Kolb over Fitzgerald for MVP?

Larry Fitzgerald (left) and Kevin Kolb talk things over during training camp for the Arizona...

Larry Fitzgerald (left) and Kevin Kolb talk things over during training camp for the Arizona Cardinals. (Getty Images)

RYAN WOLSTAT, QMI Agency

, Last Updated: 1:28 AM ET

TORONTO - When Arizona traded for quarterback Kevin Kolb, the hope was he would mesh with Larry Fitzgerald the way Kurt Warner did.

It’s early, but the Kolb-Fitzgerald duo is starting to look promising. The pair hooked up for an 80-yard TD the other day, off a no-huddle play no less. It was the longest catch of Fitzgerald’s career. Kolb had overthrown him on an earlier long play.

Interestingly, though Fitzgerald is arguably the best wide receiver in the business and Kolb is still unproven, the QB has been given the better odds of winning MVP.

Though that’s likely because quarterbacks win the award far more often than receivers, many were still surprised when they saw the odds.

Cards rookie freakin' 'em out

Though all the pundits were raving about Patrick Peterson, cornerbacks usually get the cold shoulder come draft time.

Peterson slipped to fifth overall, where Arizona happily snapped him up and he is starting to show why he got all that good press.

The Cardinals dealt away Dominique Rodgers-Cromartie, no slouch himself, but might not take a step back at the position thanks to Peterson.

The dynamic rookie played a lot on Saturday when Greg Toler got injured and responded with a 34-yard interception return for a TD.

That prompted San Diego quarterback Philip Rivers to ask Peterson: “Where the freak did you come from?” when the pair crossed paths during a timeout.

Peterson also had a nice punt return and, if he keeps that up, the comparisons to Deion Sanders that have been thrown around for months will only intensify.

The Cardinals are bringing Peterson along slowly, but he doesn’t seem to mind.

“This game is definitely different,” Peterson told arizonasports.com.

“You kind of have to spoon-feed the rookies, and you appreciate what the coaches are doing. I’m not frustrated at all.”

The injury to Toler could open the door to more early action.

Rough stuff, right stuff

Ndamukong Suh keeps telling us he competes hard but isn’t a dirty player.

His actions on the feel sometimes indicate otherwise.

Suh got called multiple times for overdoing it as a rookie last season and took more heat for a hard hit on Cincinnati quarterback Andy Dalton recently.

The Detroit Lions star defensive tackle threw a punch at New England’s Logan Mankins on Saturday, the same night he told a CBS reporter: “It’s all about fear. It’s about having quarterbacks fear us. Offensive lineman fear us every single game we step in to.”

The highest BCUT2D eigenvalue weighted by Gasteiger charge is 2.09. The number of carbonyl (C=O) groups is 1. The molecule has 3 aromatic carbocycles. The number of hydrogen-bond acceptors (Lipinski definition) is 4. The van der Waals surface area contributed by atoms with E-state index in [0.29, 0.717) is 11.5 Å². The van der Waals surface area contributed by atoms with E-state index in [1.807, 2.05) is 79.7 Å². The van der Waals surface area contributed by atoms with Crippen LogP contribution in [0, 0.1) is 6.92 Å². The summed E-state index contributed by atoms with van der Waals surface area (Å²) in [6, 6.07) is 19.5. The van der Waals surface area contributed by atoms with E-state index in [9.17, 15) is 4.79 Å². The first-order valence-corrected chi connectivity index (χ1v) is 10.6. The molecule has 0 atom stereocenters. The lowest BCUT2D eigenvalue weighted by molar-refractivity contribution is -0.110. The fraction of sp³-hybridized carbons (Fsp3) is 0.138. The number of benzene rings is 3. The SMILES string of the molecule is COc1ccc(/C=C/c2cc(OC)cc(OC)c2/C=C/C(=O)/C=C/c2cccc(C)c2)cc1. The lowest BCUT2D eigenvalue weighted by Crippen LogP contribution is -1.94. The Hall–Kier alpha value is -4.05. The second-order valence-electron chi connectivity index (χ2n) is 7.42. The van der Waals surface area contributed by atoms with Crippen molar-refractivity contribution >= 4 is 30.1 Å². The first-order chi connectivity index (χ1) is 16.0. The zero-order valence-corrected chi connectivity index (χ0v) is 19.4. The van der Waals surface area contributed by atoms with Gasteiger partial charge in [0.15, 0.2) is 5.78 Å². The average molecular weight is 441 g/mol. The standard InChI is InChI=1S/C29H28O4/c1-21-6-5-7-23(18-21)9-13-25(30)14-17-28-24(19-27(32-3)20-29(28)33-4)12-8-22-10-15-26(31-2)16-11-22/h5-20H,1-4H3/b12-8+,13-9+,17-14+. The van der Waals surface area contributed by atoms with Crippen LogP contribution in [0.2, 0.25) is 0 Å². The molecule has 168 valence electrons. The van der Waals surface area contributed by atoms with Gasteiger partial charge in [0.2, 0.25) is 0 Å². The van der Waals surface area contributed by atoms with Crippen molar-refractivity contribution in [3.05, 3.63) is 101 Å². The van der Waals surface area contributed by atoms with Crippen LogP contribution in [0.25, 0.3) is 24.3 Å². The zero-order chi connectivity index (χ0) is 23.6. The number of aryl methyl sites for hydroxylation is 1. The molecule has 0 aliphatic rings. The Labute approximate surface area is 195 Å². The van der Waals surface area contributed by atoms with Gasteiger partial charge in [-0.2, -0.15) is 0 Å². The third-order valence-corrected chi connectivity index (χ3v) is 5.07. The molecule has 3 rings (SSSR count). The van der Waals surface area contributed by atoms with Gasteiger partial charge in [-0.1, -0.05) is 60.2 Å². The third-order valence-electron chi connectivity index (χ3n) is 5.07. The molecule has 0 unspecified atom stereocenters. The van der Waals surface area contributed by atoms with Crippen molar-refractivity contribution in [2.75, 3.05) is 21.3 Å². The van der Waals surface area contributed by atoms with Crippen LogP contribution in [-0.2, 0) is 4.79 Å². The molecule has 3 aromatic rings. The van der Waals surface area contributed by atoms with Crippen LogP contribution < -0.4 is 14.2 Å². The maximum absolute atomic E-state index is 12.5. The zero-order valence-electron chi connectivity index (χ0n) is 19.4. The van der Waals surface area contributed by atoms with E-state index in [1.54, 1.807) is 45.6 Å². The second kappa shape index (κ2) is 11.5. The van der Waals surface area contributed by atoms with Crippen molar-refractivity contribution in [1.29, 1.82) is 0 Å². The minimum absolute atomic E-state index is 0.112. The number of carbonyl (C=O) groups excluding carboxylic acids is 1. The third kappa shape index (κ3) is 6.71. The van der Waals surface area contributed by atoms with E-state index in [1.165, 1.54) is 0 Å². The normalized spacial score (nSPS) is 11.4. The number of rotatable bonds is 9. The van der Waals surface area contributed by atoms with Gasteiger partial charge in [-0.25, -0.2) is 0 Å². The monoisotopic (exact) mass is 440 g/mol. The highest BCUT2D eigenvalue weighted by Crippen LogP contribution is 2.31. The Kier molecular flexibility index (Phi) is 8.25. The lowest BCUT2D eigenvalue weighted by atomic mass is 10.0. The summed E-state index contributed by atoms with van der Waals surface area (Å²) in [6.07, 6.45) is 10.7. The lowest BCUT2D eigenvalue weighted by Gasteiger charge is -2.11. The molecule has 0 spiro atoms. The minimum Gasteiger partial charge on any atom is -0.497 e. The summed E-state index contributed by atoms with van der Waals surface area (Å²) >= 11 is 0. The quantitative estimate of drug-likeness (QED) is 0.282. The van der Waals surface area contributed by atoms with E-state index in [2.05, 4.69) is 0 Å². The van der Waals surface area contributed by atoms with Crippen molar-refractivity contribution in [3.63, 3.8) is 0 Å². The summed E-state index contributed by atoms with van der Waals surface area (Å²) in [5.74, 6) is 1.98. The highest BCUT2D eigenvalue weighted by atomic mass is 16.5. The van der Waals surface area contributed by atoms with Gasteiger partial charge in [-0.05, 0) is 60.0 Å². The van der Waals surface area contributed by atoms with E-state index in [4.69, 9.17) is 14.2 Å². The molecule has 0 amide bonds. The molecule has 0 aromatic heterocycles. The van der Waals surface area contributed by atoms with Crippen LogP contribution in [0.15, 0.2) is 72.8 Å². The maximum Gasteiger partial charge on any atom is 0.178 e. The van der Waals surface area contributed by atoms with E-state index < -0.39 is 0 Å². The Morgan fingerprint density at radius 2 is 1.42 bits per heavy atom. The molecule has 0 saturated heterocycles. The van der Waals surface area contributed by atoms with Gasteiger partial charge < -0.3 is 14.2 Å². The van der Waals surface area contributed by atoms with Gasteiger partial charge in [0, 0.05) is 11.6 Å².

Suh and his defensive mates caused Tom Brady and the Patriots all kinds of trouble and it’s possible Mankins was trying to get under the big man’s skin.

The reigning defensive rookie of the year has proven he’s one of the NFL’s most devastating defenders, but he might want to tone it down a bit if he wants to stay on the field.

Suh has said he plays the way he was taught and won’t be changing.

He was not flagged on the play and the punch missed Mankins.

Briggs bearly surviving

Lance Briggs is the latest player unhappy with his contract.

Briggs, the Chicago Bears linebacker who inked a six-year, $36-million US deal in 2008, wants to renegotiate.

Again.

He said he’d never play for the Bears again back in 2007 when they gave him a one-year $7.2- million franchise offer.

Briggs told the Chicago Tribune that he has let the team know he is open to being traded, apparently because of the money linebackers have been getting of late.

Briggs, 30, currently is out with a bruised knee, but he probably isn’t rushing to get back in the lineup. The six-time Pro Bowler is slated to make $3.65 million this season.

He is in a similar situation to San Francisco running back Frank Gore, who also is unhappy. Older players don’t have a lot of leverage, no matter how good they are, and both Briggs and Gore might have to swallow their pride when their teams can’t find a match via trade.

Briggs has shown in the past that he doesn’t swallow his pride easily, so this one could get ugly.

The 49ers had interest in Briggs in the past, but the Bears complained to the league about their pursuit and retained the linebacker.

Tebow clawing his way back

Tim Tebow was not brilliant on Saturday night, but probably helped his cause as he attempts to claim the backup quarterbacking gig in Denver.

The former college phenom, battling with Brady Quinn to be Kyle Orton’s understudy, struggled at times against Seattle, but marched the team down the field late, setting up a game-winning field goal.

Orton has the starting job locked up — he was strong again on Saturday — but Tebow, left for dead last week, might have regained a leg up on Quinn, who didn’t play.

Tebow fumbled twice and was sacked three times, but made some good plays to escape from pressure, rushing for 24 yards while passing for 93.

It is pretty clear, given the mistakes, that Tebow isn’t ready for prime time yet, but he appears to be progressing. Whether that’s enough to beat out Quinn, who has yet to be sacked in the pre-season remains in question. Quinn has passed for 250 yards, gained nothing on the ground and thrown two touchdowns to one interception in two games, completing 60% of his passes.

Tebow has passed for 194 yards in three games, completing 65% of his passes with no touchdowns or interceptions but has been sacked five times and fumbled twice.

Quinn has yet to fumble and has a 95.1 rating to Tebow’s 96.7.


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